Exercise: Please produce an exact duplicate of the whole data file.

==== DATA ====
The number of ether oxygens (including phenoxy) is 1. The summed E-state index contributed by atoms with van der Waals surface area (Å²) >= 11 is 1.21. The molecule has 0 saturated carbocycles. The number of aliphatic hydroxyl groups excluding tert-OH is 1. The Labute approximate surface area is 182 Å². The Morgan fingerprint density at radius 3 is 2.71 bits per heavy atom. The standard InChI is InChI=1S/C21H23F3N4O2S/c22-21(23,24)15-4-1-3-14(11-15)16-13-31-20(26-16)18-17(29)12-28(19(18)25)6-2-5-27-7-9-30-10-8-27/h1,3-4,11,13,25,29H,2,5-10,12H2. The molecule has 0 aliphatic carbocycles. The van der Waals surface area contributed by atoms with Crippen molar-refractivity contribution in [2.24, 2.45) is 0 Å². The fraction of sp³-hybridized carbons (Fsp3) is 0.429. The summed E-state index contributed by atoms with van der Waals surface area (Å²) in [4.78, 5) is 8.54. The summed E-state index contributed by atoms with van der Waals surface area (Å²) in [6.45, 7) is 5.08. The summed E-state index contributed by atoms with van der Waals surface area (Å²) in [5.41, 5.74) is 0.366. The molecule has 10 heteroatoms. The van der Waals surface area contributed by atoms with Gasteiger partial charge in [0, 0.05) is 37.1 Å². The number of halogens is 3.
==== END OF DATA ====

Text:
The number of ether oxygens (including phenoxy) is 1. The summed E-state index contributed by atoms with van der Waals surface area (Å²) >= 11 is 1.21. The molecule has 0 saturated carbocycles. The number of aliphatic hydroxyl groups excluding tert-OH is 1. The Labute approximate surface area is 182 Å². The Morgan fingerprint density at radius 3 is 2.71 bits per heavy atom. The standard InChI is InChI=1S/C21H23F3N4O2S/c22-21(23,24)15-4-1-3-14(11-15)16-13-31-20(26-16)18-17(29)12-28(19(18)25)6-2-5-27-7-9-30-10-8-27/h1,3-4,11,13,25,29H,2,5-10,12H2. The molecule has 0 aliphatic carbocycles. The van der Waals surface area contributed by atoms with Crippen molar-refractivity contribution in [2.24, 2.45) is 0 Å². The fraction of sp³-hybridized carbons (Fsp3) is 0.429. The summed E-state index contributed by atoms with van der Waals surface area (Å²) in [4.78, 5) is 8.54. The summed E-state index contributed by atoms with van der Waals surface area (Å²) in [6.45, 7) is 5.08. The summed E-state index contributed by atoms with van der Waals surface area (Å²) in [5.41, 5.74) is 0.366. The molecule has 10 heteroatoms. The van der Waals surface area contributed by atoms with Gasteiger partial charge in [0, 0.05) is 37.1 Å². The number of halogens is 3.